That headline may be a bit of an exaggeration, but if you kinda/sorta think the library catalog sucks in today’s Googling world and must be improved if libraries are to thrive and remain relevant, then you might want to subscribe to NGC4Lib, the “Next Generation Catalog” listserv, which is ripe with contentious (usually respectful, sometimes not, always enlightening) debate over just what needs to change and why with regard to the “precious” library catalog. I say “precious” because subscribers were recently treated to this comment at the end of a lengthy post by Alexander Johannsen, one of the more vocal (and rebellious) and forward-thinking contributors:
“To which you have responded ‘It’s a catalog. It shouldn’t be anything else, and if it needs to be something else, build something else, don’t touch the catalog! I loves it! It’s miiiine! Myyyy
Ha! Too funny (and too true, in the minds of some, unfortunately).
We have also been recently treated to a spot-on visual presentation by James Weinheimer of an imaginary encounter between a patron and “the library catalog”, which is represented in human form. The dialogue between the patron and the “catalog’ is meant to represent the inadequacy of our current OPACs to address user needs and wants (and oh my, there’s another hot topic on this list–user needs and wants!).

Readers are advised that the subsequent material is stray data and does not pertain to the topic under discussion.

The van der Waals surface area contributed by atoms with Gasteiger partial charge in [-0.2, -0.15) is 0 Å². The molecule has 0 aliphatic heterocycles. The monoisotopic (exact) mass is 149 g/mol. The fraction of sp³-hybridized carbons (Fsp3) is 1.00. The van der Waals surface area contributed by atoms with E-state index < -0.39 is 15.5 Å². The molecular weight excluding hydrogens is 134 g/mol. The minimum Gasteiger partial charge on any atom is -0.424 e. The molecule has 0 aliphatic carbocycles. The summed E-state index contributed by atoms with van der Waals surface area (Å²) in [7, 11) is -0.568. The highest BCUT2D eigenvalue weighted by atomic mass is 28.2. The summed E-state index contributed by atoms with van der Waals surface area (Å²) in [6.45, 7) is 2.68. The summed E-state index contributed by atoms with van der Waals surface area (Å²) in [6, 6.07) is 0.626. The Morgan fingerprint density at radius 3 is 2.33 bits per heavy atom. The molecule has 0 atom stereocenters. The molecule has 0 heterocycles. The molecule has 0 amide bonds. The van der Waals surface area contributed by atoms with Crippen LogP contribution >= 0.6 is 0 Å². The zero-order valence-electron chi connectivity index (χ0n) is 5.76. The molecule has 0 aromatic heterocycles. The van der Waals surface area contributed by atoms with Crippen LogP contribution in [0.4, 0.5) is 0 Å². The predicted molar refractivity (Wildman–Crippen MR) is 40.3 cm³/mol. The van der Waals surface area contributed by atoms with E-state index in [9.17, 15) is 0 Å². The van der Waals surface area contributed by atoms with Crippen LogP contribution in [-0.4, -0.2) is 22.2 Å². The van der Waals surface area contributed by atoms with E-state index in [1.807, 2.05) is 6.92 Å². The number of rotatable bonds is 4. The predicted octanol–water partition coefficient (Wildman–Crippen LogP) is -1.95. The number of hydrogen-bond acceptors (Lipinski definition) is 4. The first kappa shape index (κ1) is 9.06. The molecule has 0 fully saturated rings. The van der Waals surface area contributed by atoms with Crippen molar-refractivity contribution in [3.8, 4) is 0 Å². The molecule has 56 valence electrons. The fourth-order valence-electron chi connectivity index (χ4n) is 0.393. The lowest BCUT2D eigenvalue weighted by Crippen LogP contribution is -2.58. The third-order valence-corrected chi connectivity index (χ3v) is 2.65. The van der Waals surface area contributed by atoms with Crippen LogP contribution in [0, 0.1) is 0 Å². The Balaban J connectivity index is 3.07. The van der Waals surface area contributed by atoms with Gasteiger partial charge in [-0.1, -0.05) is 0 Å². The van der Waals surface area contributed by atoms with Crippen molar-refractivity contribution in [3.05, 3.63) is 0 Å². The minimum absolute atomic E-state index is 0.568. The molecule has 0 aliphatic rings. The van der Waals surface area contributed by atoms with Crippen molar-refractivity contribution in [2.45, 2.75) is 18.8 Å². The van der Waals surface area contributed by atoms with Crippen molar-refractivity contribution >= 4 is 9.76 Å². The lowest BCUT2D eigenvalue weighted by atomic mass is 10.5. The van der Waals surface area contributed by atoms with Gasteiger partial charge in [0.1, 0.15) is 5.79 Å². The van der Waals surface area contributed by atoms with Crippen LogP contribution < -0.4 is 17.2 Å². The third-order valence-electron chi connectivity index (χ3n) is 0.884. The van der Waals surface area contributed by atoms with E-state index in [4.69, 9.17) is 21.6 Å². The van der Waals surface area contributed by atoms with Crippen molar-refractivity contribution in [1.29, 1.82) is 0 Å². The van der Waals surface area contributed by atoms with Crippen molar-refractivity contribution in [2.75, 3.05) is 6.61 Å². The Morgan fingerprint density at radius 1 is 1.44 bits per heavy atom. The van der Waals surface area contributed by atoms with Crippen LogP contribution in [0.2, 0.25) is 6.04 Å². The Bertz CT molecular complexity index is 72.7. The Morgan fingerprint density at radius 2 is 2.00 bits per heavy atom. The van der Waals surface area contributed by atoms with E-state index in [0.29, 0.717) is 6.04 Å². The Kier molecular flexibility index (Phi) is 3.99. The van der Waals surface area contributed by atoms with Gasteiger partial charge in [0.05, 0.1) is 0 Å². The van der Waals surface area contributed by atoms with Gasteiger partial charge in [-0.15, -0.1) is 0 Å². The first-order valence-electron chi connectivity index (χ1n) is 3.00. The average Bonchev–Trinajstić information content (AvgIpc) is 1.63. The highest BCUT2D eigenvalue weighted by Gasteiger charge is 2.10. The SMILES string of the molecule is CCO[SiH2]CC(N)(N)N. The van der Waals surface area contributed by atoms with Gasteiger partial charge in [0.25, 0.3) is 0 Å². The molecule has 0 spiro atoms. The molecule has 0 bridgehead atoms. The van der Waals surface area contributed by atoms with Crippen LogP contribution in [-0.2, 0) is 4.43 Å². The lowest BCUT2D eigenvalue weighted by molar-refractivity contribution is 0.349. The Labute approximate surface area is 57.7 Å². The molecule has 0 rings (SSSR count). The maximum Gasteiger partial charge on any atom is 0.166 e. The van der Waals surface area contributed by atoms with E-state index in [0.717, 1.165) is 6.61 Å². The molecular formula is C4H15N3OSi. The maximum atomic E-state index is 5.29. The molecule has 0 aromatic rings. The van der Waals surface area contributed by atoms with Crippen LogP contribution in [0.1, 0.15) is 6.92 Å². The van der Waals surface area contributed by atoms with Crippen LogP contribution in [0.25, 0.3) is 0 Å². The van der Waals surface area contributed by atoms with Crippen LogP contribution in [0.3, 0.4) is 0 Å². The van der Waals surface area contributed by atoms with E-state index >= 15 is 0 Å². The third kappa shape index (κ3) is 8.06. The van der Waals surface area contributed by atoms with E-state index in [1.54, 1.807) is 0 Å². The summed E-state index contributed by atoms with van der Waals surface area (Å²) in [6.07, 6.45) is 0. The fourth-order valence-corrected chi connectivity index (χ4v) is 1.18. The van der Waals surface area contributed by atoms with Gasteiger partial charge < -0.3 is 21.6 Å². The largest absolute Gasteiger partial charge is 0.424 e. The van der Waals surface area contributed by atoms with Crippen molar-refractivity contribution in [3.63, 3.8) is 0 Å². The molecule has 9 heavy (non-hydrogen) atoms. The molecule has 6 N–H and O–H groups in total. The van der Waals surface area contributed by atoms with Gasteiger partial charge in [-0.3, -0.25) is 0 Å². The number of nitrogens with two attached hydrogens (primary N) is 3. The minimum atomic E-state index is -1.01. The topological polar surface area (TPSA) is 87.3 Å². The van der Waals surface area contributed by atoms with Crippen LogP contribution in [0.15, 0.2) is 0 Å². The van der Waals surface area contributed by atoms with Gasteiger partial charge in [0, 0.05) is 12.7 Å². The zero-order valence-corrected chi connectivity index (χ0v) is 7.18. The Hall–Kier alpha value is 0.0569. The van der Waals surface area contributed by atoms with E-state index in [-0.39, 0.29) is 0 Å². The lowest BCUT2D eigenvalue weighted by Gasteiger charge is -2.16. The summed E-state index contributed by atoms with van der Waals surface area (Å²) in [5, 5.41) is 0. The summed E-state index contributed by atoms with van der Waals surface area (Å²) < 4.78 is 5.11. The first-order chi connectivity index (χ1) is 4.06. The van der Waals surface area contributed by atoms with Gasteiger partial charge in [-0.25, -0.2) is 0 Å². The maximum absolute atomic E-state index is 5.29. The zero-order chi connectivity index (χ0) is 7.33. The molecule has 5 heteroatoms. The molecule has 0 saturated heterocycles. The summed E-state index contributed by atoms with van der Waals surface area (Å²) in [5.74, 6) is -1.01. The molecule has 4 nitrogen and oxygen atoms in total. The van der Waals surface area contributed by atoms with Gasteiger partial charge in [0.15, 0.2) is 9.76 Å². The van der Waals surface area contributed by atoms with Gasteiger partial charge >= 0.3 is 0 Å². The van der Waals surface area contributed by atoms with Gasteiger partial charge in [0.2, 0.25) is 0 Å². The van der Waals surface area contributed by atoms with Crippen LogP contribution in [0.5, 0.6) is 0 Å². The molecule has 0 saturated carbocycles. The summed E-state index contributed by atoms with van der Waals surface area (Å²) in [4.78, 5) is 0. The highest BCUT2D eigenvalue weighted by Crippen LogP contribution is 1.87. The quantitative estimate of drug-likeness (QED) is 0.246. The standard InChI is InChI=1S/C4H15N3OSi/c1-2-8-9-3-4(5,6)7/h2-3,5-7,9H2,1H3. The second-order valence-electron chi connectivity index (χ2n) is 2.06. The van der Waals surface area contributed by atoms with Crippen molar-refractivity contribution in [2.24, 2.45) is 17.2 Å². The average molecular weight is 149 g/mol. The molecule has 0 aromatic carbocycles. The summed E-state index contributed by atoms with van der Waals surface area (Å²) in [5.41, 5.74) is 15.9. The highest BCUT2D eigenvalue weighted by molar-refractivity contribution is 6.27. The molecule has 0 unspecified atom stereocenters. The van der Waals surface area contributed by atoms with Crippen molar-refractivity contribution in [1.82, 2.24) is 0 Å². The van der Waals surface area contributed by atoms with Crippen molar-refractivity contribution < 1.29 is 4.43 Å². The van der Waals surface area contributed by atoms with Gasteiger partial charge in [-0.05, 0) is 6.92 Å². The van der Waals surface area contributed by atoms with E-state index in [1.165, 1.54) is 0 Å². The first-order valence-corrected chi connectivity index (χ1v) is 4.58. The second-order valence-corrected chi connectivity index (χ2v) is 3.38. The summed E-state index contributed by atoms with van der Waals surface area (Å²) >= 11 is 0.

I’m telling you, this listserv is hopping and fully loaded with content from old schoolers, newbies, renegades, critical thinkers, rebels, the reasonably moderate, and the outrageously irreverent–good stuff! I’ve been tempted to comment many times; however, these are the big guns, the “players”, and I don’t think I have enough gumption (or cred) to weigh in. But it would be fun to see if I could get Alex or James to notice me!
Not only does the list provide entertaining, informative discussion about important and current topics, it illustrates oh-so effectively the reasons why things change so slowly in libraryland (oops! I used the term I loathe). But libraryland seems like the right term to use to describe the culture of absolute refusal on the parts of some to recognize that what is needed is a complete rethinking of our library-ish search and retrieval system rather than “tweaking” or “perfecting the irrelevant” as Weinheimer recently, effectively pointed out. This listserv serves as a microcosm for the larger debate going on everywhere in this land-o-library: How do we get people to see (and use) libraries as effective and relevant in today’s information-loaded, search engine-happy world? What assumptions must we question? What coveted traditions must we abandon? How do we change not just for change’s sake, but for the sake of survival?
And what outrageous debate will take place next over on NGC4? Looking forward to it!